conservation of energy that that has to equal the output
work plus the output potential energy plus the output
kinetic energy. A lot of times in the past,
we've just said that the potential energy input plus the
kinetic energy input is equal to the potential energy
output plus the kinetic energy output, but the initial energy
in the system can also be done by work. So we just added work to this
equation that says that the energy in is equal to
the energy out. With that information, let's
see if we can do anything interesting with this pipe
that I've drawn. So what's the work that's being
put into this system? Work is force times distance,
so let's just focus on this. It's the force in times the
distance in, and so over a period of time, t, what
has been done? We learned in the last video
that over a period of time, t, the fluid here might have
moved this far. What is this distance? This distance is the input
velocity times whatever amount of time we're dealing with, so
T-- so that's the distance. What's the force? The force is just pressure times
area, and we can figure that out by just dividing
force by, area and then multiply by area, so we get
input force divided by area input, times area input. It's divided and multiplied by
the same number-- that's pressure, that's area. It's equal to the input distance
over that amount of time, and that's velocity times
time, so the work input is equal to the input pressure
times the input area times input velocity times time. What is this area times velocity
times time, times this distance? That's the volume of fluid
that flowed in over that amount of time. So that equals the volume of
fluid over that period of time, so we could call that
volume in, or volume i-- that's the input volume. We know that density is just
mass per volume, or that volume times density is equal
to mass, or we know that volume is equal to mass
divided by density. The work that I'm putting into
the system-- I know I'm doing a lot of crazy things, but it'll
make sense so far-- is equal to the input pressure
times the amount of volume of fluid that moved over
that period of time. That volume of fluid is equal to
the mass of the fluid that went in at that period of time,
and we'll call that the input mass, divided
by the density. Hopefully, that makes a
little bit of sense. As we know, the input volume
is going to be equal to the output volume, so the input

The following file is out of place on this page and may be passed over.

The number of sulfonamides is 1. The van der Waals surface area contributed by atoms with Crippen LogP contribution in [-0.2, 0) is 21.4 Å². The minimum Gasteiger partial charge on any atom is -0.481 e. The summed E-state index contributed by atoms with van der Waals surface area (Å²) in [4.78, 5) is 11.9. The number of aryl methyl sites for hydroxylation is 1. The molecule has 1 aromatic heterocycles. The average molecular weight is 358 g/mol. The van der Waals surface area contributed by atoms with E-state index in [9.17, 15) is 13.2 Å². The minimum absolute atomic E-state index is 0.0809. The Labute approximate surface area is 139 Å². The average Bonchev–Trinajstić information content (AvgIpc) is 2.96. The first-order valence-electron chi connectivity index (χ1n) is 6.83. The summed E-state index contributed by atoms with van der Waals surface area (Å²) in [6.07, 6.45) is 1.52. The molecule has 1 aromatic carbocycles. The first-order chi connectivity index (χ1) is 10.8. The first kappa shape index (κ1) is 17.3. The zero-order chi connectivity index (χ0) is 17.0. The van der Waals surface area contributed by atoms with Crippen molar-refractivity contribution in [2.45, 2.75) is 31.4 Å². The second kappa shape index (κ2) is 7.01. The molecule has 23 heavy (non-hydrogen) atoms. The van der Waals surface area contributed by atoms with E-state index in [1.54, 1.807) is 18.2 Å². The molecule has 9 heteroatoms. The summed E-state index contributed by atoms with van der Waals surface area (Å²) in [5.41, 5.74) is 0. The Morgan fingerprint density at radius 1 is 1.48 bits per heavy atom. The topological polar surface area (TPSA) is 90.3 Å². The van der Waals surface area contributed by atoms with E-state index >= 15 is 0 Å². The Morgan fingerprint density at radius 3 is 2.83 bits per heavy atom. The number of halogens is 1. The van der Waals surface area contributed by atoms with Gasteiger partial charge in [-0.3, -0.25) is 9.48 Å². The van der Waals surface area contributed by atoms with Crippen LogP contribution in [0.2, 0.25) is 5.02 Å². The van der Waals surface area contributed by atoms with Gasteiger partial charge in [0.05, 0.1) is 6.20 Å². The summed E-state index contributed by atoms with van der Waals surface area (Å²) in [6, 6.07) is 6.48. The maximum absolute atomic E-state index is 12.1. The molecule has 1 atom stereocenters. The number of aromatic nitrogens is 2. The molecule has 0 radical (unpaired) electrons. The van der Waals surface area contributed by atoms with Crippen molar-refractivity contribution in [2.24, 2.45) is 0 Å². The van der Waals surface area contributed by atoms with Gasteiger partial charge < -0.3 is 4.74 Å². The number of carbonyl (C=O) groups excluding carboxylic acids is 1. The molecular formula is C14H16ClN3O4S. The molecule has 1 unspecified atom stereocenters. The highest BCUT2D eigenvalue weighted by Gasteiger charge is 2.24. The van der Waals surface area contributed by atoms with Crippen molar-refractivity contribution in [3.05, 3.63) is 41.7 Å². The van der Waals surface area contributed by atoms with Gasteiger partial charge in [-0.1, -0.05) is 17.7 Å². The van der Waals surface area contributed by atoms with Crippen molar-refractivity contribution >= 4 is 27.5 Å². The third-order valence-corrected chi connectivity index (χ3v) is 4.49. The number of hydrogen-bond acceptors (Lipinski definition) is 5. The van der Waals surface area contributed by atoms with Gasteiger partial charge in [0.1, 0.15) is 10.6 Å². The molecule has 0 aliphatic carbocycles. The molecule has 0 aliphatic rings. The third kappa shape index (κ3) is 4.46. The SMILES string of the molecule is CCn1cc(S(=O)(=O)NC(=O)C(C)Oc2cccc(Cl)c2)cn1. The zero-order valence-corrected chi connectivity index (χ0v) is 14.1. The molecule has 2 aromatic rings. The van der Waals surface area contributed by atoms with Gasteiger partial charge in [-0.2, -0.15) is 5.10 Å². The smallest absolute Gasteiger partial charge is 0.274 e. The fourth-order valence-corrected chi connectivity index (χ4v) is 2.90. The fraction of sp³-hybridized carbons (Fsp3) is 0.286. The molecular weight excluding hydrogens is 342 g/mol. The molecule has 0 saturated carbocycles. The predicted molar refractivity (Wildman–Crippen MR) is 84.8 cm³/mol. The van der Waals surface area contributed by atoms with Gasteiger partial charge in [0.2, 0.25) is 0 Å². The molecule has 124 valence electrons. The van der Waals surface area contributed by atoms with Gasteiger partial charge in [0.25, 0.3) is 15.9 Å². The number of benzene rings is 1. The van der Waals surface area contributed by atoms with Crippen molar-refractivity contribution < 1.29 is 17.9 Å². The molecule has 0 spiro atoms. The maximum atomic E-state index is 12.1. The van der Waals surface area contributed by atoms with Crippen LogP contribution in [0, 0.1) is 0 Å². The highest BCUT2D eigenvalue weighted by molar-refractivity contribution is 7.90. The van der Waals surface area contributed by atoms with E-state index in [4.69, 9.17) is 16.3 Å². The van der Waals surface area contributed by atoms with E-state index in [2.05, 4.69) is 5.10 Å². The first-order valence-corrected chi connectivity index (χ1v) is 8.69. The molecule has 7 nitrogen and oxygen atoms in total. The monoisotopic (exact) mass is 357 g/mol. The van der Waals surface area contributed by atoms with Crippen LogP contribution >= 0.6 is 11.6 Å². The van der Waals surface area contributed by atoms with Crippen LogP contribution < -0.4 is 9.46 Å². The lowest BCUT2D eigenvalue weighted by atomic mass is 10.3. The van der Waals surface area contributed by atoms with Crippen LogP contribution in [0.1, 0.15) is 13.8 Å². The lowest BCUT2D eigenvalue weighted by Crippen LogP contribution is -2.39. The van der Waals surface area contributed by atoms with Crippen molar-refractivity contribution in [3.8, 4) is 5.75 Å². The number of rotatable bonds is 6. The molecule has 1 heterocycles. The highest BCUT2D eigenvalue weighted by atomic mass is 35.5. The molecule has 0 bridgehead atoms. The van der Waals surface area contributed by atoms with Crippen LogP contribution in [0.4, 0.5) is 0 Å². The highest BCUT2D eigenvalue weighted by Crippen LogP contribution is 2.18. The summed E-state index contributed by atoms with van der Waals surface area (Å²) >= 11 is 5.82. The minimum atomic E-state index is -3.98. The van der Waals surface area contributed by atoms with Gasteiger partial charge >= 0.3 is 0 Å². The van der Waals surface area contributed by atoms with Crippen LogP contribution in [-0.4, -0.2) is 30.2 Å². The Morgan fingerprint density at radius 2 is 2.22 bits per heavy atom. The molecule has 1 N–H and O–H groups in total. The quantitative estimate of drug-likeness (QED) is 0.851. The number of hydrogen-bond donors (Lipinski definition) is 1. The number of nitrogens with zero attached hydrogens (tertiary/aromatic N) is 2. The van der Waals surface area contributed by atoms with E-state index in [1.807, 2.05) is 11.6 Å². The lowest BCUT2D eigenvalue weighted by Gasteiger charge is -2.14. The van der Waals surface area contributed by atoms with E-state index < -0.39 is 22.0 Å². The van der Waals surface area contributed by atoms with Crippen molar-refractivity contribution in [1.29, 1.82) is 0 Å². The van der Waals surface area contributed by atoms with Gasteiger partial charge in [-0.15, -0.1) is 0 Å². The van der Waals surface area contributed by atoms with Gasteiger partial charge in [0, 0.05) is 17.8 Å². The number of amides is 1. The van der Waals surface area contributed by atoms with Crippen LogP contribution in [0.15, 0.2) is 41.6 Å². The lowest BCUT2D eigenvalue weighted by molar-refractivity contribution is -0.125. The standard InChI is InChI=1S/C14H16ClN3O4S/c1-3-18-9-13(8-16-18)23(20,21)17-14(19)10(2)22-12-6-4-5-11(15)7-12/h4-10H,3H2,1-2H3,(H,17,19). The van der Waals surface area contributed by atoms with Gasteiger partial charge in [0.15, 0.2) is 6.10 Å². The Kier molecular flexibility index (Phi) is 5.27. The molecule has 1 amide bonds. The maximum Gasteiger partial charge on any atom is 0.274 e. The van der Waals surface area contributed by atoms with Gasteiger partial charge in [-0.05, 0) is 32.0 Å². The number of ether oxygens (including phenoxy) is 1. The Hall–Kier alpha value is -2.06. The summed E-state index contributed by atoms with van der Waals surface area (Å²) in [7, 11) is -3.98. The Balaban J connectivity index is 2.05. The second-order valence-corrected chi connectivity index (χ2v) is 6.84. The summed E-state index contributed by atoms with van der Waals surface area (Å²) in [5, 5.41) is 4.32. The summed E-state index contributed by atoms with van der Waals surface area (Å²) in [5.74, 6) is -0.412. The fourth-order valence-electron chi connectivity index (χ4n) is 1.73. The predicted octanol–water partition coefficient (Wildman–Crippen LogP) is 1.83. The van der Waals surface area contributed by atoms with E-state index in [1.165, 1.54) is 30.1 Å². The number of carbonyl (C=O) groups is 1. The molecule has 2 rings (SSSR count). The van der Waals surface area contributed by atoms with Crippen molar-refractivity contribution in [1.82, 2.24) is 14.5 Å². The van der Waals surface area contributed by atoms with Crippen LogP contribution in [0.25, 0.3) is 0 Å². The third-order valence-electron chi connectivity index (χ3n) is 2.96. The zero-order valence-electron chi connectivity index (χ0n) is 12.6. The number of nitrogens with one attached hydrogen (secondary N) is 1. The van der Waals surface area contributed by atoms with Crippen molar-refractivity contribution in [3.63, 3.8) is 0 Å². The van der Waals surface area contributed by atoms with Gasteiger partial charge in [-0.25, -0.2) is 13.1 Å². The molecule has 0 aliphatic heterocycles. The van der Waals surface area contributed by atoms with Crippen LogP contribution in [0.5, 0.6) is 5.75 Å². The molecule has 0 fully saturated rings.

mass-- because the density doesn't change-- is equal to the
output mass, so we don't have to write an input and
output for the mass. The mass is going to be
constant; in any given amount of time, the mass that enters
the system will be equivalent to the mass that exits
the system. There we go: we have an
expression, an interesting expression, for the work being
put into the system. What is the potential energy
of the system on the left-hand side? The potential energy of the
system is going to be equal to that same mass of fluid that I
talked about times gravity times this input height-- the
initial height-- times h1. The initial kinetic energy of
the fluid equals the mass of the fluid-- this mass right
here, of that same cylinder volume that I keep pointing to--
times the velocity of the fluid squared. We remember this from kinetic
energy divided by 2. So what's the total energy at
this point in the system over this period of time? How much energy has gone
into the system? It's going to be the work
done, which is the input pressure-- I'm running out
of space, so let me erase all of this. I'll probably have to run out of
time, too, but that's OK-- it's better than
being confused. Back to what we were doing. So, the total energy going into
the system is the work being done into the system,
and I rewrote it in this format, which is the input
pressure-- we'll call that P1-- times the mass divided by
the density of the liquid, whatever it is. This is work in plus-- and
what's the potential energy? I wrote it right here-- that's
just mgh, where m is the mass of this volume of fluid, h is
its average height, and you could almost think of how high
the center of mass above the surface of the planet. Since we have a g here, we
assume we're on Earth, so this is h1, because the height
actually changes, so this is potential energy input plus
the kinetic energy mv1 squared over 2. That is the kinetic
energy input. We know that this has
to equal the energy coming out of the system. This is going to be equal
to the same thing on the output side. This is going to be equal to
the work out, so that'll be the output pressure times the
mass divided by the density plus the output potential
energy, which will just be mg h2, plus the outbound kinetic
energy, which will be mv2 squared divided by 2. I just realized I'm
out of time. I will continue this
in the next video. See you soon.